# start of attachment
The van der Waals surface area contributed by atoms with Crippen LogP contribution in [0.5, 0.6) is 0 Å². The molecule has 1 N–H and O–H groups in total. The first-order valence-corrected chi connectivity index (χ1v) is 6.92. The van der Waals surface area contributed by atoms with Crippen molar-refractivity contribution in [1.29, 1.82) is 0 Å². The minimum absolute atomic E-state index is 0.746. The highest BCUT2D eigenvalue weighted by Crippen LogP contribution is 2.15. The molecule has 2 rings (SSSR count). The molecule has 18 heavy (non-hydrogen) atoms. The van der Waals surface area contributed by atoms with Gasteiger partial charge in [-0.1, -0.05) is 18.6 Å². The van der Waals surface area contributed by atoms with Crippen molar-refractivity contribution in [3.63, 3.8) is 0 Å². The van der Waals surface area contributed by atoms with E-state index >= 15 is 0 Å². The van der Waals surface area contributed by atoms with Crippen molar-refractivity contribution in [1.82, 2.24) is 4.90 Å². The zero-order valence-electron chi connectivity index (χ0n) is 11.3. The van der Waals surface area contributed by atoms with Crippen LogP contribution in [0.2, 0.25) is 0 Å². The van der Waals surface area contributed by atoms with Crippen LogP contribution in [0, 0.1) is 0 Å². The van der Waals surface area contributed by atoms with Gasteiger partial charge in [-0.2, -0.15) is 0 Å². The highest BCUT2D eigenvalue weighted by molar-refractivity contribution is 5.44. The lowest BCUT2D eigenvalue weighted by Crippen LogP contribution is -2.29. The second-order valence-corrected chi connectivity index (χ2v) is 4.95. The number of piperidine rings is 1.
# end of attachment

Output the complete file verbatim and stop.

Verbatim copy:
The van der Waals surface area contributed by atoms with Crippen LogP contribution in [0.5, 0.6) is 0 Å². The molecule has 1 N–H and O–H groups in total. The first-order valence-corrected chi connectivity index (χ1v) is 6.92. The van der Waals surface area contributed by atoms with Crippen molar-refractivity contribution in [1.29, 1.82) is 0 Å². The minimum absolute atomic E-state index is 0.746. The highest BCUT2D eigenvalue weighted by Crippen LogP contribution is 2.15. The molecule has 2 rings (SSSR count). The molecule has 18 heavy (non-hydrogen) atoms. The van der Waals surface area contributed by atoms with Gasteiger partial charge in [-0.1, -0.05) is 18.6 Å². The van der Waals surface area contributed by atoms with Crippen molar-refractivity contribution in [3.63, 3.8) is 0 Å². The van der Waals surface area contributed by atoms with E-state index >= 15 is 0 Å². The van der Waals surface area contributed by atoms with Crippen molar-refractivity contribution in [1.82, 2.24) is 4.90 Å². The zero-order valence-electron chi connectivity index (χ0n) is 11.3. The van der Waals surface area contributed by atoms with Crippen LogP contribution in [0.2, 0.25) is 0 Å². The van der Waals surface area contributed by atoms with Crippen LogP contribution in [0, 0.1) is 0 Å². The van der Waals surface area contributed by atoms with Gasteiger partial charge in [-0.2, -0.15) is 0 Å². The highest BCUT2D eigenvalue weighted by molar-refractivity contribution is 5.44. The lowest BCUT2D eigenvalue weighted by Crippen LogP contribution is -2.29. The second-order valence-corrected chi connectivity index (χ2v) is 4.95. The number of piperidine rings is 1.